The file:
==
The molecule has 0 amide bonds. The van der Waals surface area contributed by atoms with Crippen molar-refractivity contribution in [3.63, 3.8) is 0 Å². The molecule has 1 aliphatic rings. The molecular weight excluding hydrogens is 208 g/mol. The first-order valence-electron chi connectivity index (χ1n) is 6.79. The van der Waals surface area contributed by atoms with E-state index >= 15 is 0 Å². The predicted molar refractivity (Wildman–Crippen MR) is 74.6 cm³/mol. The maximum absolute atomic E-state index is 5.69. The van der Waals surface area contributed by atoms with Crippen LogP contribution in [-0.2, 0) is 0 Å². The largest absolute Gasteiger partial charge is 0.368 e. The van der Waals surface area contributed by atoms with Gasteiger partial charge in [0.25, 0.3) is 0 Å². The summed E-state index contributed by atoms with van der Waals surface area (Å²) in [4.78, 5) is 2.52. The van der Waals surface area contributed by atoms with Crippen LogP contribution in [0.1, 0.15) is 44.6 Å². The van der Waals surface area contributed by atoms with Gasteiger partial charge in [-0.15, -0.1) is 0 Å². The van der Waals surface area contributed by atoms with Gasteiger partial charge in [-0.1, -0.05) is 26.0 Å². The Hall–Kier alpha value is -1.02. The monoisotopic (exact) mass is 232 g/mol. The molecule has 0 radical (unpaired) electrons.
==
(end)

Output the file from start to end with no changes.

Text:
The molecule has 0 amide bonds. The van der Waals surface area contributed by atoms with Crippen molar-refractivity contribution in [3.63, 3.8) is 0 Å². The molecule has 1 aliphatic rings. The molecular weight excluding hydrogens is 208 g/mol. The first-order valence-electron chi connectivity index (χ1n) is 6.79. The van der Waals surface area contributed by atoms with E-state index >= 15 is 0 Å². The predicted molar refractivity (Wildman–Crippen MR) is 74.6 cm³/mol. The maximum absolute atomic E-state index is 5.69. The van der Waals surface area contributed by atoms with Crippen LogP contribution in [-0.2, 0) is 0 Å². The largest absolute Gasteiger partial charge is 0.368 e. The van der Waals surface area contributed by atoms with Gasteiger partial charge in [0.25, 0.3) is 0 Å². The summed E-state index contributed by atoms with van der Waals surface area (Å²) in [4.78, 5) is 2.52. The van der Waals surface area contributed by atoms with Crippen LogP contribution in [0.1, 0.15) is 44.6 Å². The van der Waals surface area contributed by atoms with Gasteiger partial charge in [-0.15, -0.1) is 0 Å². The van der Waals surface area contributed by atoms with Gasteiger partial charge in [-0.1, -0.05) is 26.0 Å². The Hall–Kier alpha value is -1.02. The monoisotopic (exact) mass is 232 g/mol. The molecule has 0 radical (unpaired) electrons.